Can You Sell A House With A Non-Compliant Pool?
The short answer is, possibly.
When selling a house with a pool there are certain requirements that need to be met by the vendor (home owner), agent and landlords. In NSW, these requirements fall under the Swimming Pool Act 1992 and the Conveyancing Act 1919.
What these acts dictate is that you must prove, through certification evidence, that the pool or spa on the property is safe and complies with legislative requirements and safety standards. In NSW, if you are selling a property that has a pool or a spa, you are required to provide the following documents in the sale contract:
1. Evidence that the pool or spa is registered on the NSW Swimming Pools Register; and
2. Either a certificate of compliance, non-compliance or an occupation certificate;
These things must be included in the contract supplied to the agent before the property can be put up for sale. Failure to supply the mandatory documents in the sales contract may allow the purchaser to withdraw without penalty.
You must provide a certificate of non-compliance to sell
If a pool or spa is deemed non-compliant, the certifier will state why in the certificate. A vendor then has two options. They can choose whether to fix the issues before placing the property on the market for sale and obtain an updated compliance certificate. Or, they can simply sell the house with a non-compliant pool or spa provided the non-compliance certificate is supplied with the contract of sale.
Once the property is sold the obligation to make the pool compliant passes to the purchaser. The exception is if the pool or spa is considered a risk to public safety, in which case you will not be able to sell the property until this has been rectified. If you have an occupation certificate issued within the last 3 years that includes the pool, the obligation to obtain a compliance certificate is waived. Instead, the occupation certificate must be included in the contract for sale.
How do I find out if my pool is registered?
The NSW government maintains a pool and spa register which you can check here. If the pool is not registered, you can simply follow the links on the website to complete the registration process.
How can I obtain a compliance certificate?
To obtain a certificate of compliance or non-compliance you will need to obtain the services of a certified pool inspector. You can book in an inspection with your local Council or local inspector and your property solicitor can help guide you in this regard. NSW local council inspectors, and category A1, A2, A3 and E1 accredited certifiers who are registered with the NSW Building Professional Board, are authorizsed to inspect and certify pools.
They will then carry out an inspection and based on a range of criteria will either certify the pool or spa as being compliant or non-compliant.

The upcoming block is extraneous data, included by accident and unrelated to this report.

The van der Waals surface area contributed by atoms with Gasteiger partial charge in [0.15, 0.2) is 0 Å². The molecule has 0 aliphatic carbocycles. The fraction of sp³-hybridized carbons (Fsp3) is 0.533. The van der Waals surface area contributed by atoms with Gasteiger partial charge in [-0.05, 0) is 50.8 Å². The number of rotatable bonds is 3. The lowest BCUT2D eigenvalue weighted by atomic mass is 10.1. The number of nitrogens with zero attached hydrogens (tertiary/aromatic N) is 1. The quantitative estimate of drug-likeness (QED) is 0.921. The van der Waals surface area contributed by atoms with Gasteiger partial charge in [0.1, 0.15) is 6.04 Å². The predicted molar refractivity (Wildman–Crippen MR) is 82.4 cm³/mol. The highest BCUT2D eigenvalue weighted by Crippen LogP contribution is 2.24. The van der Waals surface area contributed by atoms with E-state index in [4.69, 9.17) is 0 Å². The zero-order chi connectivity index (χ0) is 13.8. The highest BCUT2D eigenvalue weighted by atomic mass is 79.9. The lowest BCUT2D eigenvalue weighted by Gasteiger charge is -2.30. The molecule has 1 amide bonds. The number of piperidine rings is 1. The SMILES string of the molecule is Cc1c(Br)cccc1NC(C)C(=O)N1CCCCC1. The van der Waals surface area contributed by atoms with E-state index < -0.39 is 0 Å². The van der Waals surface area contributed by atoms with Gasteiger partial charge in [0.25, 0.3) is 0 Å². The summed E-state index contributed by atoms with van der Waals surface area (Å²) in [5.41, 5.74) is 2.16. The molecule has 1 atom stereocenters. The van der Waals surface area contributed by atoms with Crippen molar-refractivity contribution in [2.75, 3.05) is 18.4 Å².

How long does a compliance certificate last?
A compliance certificate or occupation certificate are valid for a period of 3 years from the date of issue. A non-compliance certificate is valid for a period of 12 months.
Do I have the same requirements when selling a property with a spa?
The rules and regulations cover all pool and spas that can hold more than 30cm of water. This includes spas, hot tubs, above and inground pools. So yes, a spa is required both to be registered and have a compliance or non-compliance certificate.
It doesn’t matter if the spa is empty. If a spa is noted as being included in the sale, then you will need to have these things in order before the property can be marketed.
Exemptions from requirements
The exemptions from the above requirements are as followed:
· contracts relating to a strata property comprising of a total of more than two lots, or
· contracts relating to an off-the-plan contract.
An experienced property solicitor can help you ascertain whether your property falls under one of these exemptions.
Purchasing a property with a pool or spa
Before purchasing a house with a pool or spa it is highly advisable that you ensure the pool or spa is compliant with the requirements of the Act. If you are purchasing a house with a pool or spa that has been marked non-compliant, the obligation to make the pool or spa compliant passes to you.
Accordingly, upon purchasing the property you will have 90 days from the date of settlement to remedy all the identified defects and make the pool compliant. If the correct documentation has not been included in the contract of sale you may rescind the contract within 14 days of exchange, unless settlement has already occurred.
For any questions or advice about buying or selling a house with a pool or spa, compliancy or non-compliant certifications, get in touch with a property solicitor, from Lawpoint and read our ten steps to buying property in NSW.
For any questions or advice about buying or selling a property with a pool or spa the team at Lawpoint is able to help.
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